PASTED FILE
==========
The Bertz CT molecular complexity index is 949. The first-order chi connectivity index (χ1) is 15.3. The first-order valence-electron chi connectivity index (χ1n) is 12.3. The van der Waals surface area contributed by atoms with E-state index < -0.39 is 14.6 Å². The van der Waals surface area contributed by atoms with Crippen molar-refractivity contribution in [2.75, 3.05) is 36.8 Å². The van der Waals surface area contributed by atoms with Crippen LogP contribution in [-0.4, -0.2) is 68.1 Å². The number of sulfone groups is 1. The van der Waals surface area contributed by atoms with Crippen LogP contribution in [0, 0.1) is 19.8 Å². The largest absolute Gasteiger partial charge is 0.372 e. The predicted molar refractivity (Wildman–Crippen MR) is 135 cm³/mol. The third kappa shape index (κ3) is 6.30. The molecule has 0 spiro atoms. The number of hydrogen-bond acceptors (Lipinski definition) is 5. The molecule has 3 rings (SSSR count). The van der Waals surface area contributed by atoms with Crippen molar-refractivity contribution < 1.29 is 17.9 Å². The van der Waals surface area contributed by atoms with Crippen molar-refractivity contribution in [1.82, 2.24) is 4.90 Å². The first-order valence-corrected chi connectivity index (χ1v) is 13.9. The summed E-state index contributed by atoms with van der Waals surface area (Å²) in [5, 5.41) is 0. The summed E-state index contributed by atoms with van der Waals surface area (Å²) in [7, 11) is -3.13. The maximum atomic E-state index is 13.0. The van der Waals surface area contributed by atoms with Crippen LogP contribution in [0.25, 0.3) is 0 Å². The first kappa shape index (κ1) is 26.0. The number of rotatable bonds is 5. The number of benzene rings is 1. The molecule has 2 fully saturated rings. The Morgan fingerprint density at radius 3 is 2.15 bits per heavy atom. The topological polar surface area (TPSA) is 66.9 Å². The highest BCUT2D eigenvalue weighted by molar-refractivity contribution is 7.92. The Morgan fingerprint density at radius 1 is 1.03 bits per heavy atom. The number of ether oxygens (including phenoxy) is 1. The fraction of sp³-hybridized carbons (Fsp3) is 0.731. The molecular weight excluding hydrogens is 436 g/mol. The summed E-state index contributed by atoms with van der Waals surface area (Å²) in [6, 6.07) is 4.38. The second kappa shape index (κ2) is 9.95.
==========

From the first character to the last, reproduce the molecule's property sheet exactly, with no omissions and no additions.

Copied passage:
The Bertz CT molecular complexity index is 949. The first-order chi connectivity index (χ1) is 15.3. The first-order valence-electron chi connectivity index (χ1n) is 12.3. The van der Waals surface area contributed by atoms with E-state index < -0.39 is 14.6 Å². The van der Waals surface area contributed by atoms with Crippen molar-refractivity contribution in [2.75, 3.05) is 36.8 Å². The van der Waals surface area contributed by atoms with Crippen LogP contribution in [-0.4, -0.2) is 68.1 Å². The number of sulfone groups is 1. The van der Waals surface area contributed by atoms with Crippen LogP contribution in [0, 0.1) is 19.8 Å². The largest absolute Gasteiger partial charge is 0.372 e. The predicted molar refractivity (Wildman–Crippen MR) is 135 cm³/mol. The third kappa shape index (κ3) is 6.30. The molecule has 0 spiro atoms. The number of hydrogen-bond acceptors (Lipinski definition) is 5. The molecule has 3 rings (SSSR count). The van der Waals surface area contributed by atoms with Crippen molar-refractivity contribution < 1.29 is 17.9 Å². The van der Waals surface area contributed by atoms with Crippen molar-refractivity contribution in [1.82, 2.24) is 4.90 Å². The first-order valence-corrected chi connectivity index (χ1v) is 13.9. The summed E-state index contributed by atoms with van der Waals surface area (Å²) in [5, 5.41) is 0. The summed E-state index contributed by atoms with van der Waals surface area (Å²) in [7, 11) is -3.13. The maximum atomic E-state index is 13.0. The van der Waals surface area contributed by atoms with Crippen LogP contribution in [0.25, 0.3) is 0 Å². The first kappa shape index (κ1) is 26.0. The number of rotatable bonds is 5. The number of benzene rings is 1. The molecule has 2 fully saturated rings. The Morgan fingerprint density at radius 3 is 2.15 bits per heavy atom. The topological polar surface area (TPSA) is 66.9 Å². The highest BCUT2D eigenvalue weighted by molar-refractivity contribution is 7.92. The Morgan fingerprint density at radius 1 is 1.03 bits per heavy atom. The number of ether oxygens (including phenoxy) is 1. The fraction of sp³-hybridized carbons (Fsp3) is 0.731. The molecular weight excluding hydrogens is 436 g/mol. The summed E-state index contributed by atoms with van der Waals surface area (Å²) in [6, 6.07) is 4.38. The second kappa shape index (κ2) is 9.95.